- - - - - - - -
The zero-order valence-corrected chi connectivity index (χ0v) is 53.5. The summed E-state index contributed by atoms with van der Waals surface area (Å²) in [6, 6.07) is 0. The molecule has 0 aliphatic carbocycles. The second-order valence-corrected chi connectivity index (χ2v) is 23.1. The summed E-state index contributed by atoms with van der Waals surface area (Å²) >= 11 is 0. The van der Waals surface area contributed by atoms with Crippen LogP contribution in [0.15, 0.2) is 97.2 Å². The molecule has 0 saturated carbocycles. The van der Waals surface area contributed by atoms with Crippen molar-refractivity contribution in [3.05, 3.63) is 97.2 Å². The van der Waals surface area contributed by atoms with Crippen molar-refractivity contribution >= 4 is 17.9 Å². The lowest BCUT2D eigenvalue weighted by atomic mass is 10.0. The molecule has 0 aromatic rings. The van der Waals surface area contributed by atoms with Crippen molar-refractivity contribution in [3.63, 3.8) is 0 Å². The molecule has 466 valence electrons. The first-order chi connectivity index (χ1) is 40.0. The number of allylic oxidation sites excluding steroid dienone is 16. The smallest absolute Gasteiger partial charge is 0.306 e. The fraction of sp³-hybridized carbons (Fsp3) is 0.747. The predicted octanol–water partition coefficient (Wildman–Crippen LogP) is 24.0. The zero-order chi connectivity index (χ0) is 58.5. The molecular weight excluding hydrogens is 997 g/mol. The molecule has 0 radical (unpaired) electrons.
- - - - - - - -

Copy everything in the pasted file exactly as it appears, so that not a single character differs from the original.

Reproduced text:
The zero-order valence-corrected chi connectivity index (χ0v) is 53.5. The summed E-state index contributed by atoms with van der Waals surface area (Å²) in [6, 6.07) is 0. The molecule has 0 aliphatic carbocycles. The second-order valence-corrected chi connectivity index (χ2v) is 23.1. The summed E-state index contributed by atoms with van der Waals surface area (Å²) >= 11 is 0. The van der Waals surface area contributed by atoms with Crippen LogP contribution in [0.15, 0.2) is 97.2 Å². The molecule has 0 saturated carbocycles. The van der Waals surface area contributed by atoms with Crippen molar-refractivity contribution in [3.05, 3.63) is 97.2 Å². The van der Waals surface area contributed by atoms with Crippen molar-refractivity contribution >= 4 is 17.9 Å². The lowest BCUT2D eigenvalue weighted by atomic mass is 10.0. The molecule has 0 aromatic rings. The van der Waals surface area contributed by atoms with Crippen molar-refractivity contribution in [3.63, 3.8) is 0 Å². The molecule has 466 valence electrons. The first-order chi connectivity index (χ1) is 40.0. The number of allylic oxidation sites excluding steroid dienone is 16. The smallest absolute Gasteiger partial charge is 0.306 e. The fraction of sp³-hybridized carbons (Fsp3) is 0.747. The predicted octanol–water partition coefficient (Wildman–Crippen LogP) is 24.0. The zero-order chi connectivity index (χ0) is 58.5. The molecular weight excluding hydrogens is 997 g/mol. The molecule has 0 radical (unpaired) electrons.